UNEMPLOYMENT has spiked across the troubled Eurozone, while rising inflation is adding to the single currency area’s woes, official data showed yesterday.
And yet another turbulent day in Italy suggested that the debt crisis has not yet been cured by the agreements announced by European leaders last week.
“Looking ahead, the real test for the euro area lies with the ability of individual member states to deliver on fiscal austerity and structural reform. Italy is centre stage in this context,” Société Générale economists said in a note.
Yields on Italian 10-year debt hit a euro-era high on Friday, and continued their climb yesterday. At one point yields hit 6.18 per cent before closing at 6.09 per cent, up 1.16 per cent on the day.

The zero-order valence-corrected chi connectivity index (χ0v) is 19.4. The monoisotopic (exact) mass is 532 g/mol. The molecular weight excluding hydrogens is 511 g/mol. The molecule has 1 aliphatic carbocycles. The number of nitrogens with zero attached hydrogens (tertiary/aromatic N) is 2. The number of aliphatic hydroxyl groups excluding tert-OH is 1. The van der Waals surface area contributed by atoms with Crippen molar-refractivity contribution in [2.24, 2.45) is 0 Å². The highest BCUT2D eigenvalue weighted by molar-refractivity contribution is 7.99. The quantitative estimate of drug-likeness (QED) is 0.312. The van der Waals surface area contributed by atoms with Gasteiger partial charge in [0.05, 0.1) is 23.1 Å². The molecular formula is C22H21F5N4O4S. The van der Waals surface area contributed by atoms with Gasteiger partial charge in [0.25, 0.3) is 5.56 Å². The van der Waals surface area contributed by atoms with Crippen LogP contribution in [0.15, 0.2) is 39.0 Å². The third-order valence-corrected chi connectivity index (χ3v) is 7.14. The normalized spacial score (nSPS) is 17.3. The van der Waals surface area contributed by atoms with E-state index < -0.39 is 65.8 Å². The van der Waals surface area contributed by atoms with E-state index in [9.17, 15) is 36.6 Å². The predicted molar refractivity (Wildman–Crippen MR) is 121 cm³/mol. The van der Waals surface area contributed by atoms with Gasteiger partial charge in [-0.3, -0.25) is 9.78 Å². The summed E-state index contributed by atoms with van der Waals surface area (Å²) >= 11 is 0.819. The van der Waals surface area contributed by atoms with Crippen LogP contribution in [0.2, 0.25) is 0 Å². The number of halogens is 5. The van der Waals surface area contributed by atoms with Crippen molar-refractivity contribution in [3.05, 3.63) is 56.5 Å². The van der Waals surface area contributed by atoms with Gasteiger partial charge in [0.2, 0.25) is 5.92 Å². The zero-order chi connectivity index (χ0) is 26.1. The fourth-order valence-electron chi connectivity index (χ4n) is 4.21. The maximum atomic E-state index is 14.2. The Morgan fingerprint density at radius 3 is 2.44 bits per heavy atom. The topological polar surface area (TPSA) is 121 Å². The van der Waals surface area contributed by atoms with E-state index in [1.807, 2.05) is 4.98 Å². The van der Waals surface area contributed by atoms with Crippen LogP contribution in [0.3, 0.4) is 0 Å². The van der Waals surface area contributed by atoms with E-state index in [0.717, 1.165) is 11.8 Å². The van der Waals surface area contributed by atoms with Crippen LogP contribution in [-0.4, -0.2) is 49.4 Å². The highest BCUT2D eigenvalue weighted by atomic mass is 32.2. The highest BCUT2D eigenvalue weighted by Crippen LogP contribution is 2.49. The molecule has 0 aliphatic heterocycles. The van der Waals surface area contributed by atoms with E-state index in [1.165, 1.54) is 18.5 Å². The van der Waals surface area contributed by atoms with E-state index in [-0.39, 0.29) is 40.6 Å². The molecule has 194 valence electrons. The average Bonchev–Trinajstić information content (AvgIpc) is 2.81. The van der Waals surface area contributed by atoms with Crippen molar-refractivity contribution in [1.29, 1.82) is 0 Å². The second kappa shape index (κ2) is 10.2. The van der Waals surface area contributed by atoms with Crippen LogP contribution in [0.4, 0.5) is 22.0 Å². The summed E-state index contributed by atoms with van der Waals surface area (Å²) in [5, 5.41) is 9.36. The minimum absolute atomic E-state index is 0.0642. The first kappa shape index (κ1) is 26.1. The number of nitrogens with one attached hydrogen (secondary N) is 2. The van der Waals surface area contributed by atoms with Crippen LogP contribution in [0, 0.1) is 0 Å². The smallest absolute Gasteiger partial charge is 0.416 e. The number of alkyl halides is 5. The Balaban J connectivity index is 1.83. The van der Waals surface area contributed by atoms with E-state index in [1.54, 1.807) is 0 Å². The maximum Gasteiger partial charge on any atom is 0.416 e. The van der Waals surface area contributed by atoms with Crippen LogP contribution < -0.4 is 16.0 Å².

Yields of seven per cent and above would threaten to lead Italy to insolvency, analysts have said.
The yields on five-year debt jumped even higher, rising 2.3 per cent.
Joblessness in Italy was up to 8.3 per cent in September, while across the Eurozone as a whole it has reached a demoralising 10.2 per cent, Eurostat revealed yesterday.
Unemployment in the euro area jumped 188,000 between August and September. Yet stubborn inflation stuck at three per cent, above the European Central Bank’s target, raising the spectre of stagflation.
The FTSEurofirst 300 index of shares lost 2.17 per cent during the day’s trading, although it remained up on the month for the first time since April.
The German DAX lost 3.2 per cent on the day, while the French CAC was down nearly as much, shedding 3.16 per cent.